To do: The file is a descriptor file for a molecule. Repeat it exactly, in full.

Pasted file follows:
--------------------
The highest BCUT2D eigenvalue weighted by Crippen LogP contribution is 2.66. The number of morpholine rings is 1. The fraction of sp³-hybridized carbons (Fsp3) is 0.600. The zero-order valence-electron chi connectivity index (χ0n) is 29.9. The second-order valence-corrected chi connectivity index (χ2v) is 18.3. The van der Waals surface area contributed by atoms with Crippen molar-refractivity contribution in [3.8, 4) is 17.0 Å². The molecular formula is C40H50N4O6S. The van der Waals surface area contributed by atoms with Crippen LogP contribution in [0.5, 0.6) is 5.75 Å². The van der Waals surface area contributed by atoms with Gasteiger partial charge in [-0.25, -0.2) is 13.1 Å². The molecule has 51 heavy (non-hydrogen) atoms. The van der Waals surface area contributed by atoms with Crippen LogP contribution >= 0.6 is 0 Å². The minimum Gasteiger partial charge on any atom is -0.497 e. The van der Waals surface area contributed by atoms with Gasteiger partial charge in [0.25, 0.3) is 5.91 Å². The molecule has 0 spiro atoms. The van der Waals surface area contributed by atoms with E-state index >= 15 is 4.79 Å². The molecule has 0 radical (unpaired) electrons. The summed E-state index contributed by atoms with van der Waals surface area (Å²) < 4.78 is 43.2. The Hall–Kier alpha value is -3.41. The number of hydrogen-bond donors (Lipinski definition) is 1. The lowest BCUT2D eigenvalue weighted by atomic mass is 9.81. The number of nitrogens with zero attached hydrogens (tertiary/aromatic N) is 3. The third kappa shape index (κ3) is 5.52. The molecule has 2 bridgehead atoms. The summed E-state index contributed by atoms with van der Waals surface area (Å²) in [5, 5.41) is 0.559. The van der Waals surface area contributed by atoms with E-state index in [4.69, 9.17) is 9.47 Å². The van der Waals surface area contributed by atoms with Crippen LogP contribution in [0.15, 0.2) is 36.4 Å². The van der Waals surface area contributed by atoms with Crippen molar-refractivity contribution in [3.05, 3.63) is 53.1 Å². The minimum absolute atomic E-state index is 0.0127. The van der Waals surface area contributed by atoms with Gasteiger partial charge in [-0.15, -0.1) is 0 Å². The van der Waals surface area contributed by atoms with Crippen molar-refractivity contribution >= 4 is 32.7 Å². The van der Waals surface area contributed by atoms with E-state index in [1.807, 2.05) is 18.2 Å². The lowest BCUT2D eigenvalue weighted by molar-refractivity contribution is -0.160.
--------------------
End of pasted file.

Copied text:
The highest BCUT2D eigenvalue weighted by Crippen LogP contribution is 2.66. The number of morpholine rings is 1. The fraction of sp³-hybridized carbons (Fsp3) is 0.600. The zero-order valence-electron chi connectivity index (χ0n) is 29.9. The second-order valence-corrected chi connectivity index (χ2v) is 18.3. The van der Waals surface area contributed by atoms with Crippen molar-refractivity contribution in [3.8, 4) is 17.0 Å². The molecular formula is C40H50N4O6S. The van der Waals surface area contributed by atoms with Crippen LogP contribution in [0.5, 0.6) is 5.75 Å². The van der Waals surface area contributed by atoms with Gasteiger partial charge in [-0.25, -0.2) is 13.1 Å². The molecule has 51 heavy (non-hydrogen) atoms. The van der Waals surface area contributed by atoms with Crippen LogP contribution >= 0.6 is 0 Å². The minimum Gasteiger partial charge on any atom is -0.497 e. The van der Waals surface area contributed by atoms with Gasteiger partial charge in [0.25, 0.3) is 5.91 Å². The molecule has 0 spiro atoms. The van der Waals surface area contributed by atoms with E-state index >= 15 is 4.79 Å². The molecule has 0 radical (unpaired) electrons. The summed E-state index contributed by atoms with van der Waals surface area (Å²) < 4.78 is 43.2. The Hall–Kier alpha value is -3.41. The number of hydrogen-bond donors (Lipinski definition) is 1. The lowest BCUT2D eigenvalue weighted by atomic mass is 9.81. The number of nitrogens with zero attached hydrogens (tertiary/aromatic N) is 3. The third kappa shape index (κ3) is 5.52. The molecule has 2 bridgehead atoms. The summed E-state index contributed by atoms with van der Waals surface area (Å²) in [5, 5.41) is 0.559. The van der Waals surface area contributed by atoms with E-state index in [4.69, 9.17) is 9.47 Å². The van der Waals surface area contributed by atoms with Crippen LogP contribution in [0.15, 0.2) is 36.4 Å². The van der Waals surface area contributed by atoms with Crippen molar-refractivity contribution in [3.05, 3.63) is 53.1 Å². The minimum absolute atomic E-state index is 0.0127. The van der Waals surface area contributed by atoms with Gasteiger partial charge in [-0.15, -0.1) is 0 Å². The van der Waals surface area contributed by atoms with Crippen molar-refractivity contribution >= 4 is 32.7 Å². The van der Waals surface area contributed by atoms with E-state index in [1.807, 2.05) is 18.2 Å². The lowest BCUT2D eigenvalue weighted by molar-refractivity contribution is -0.160.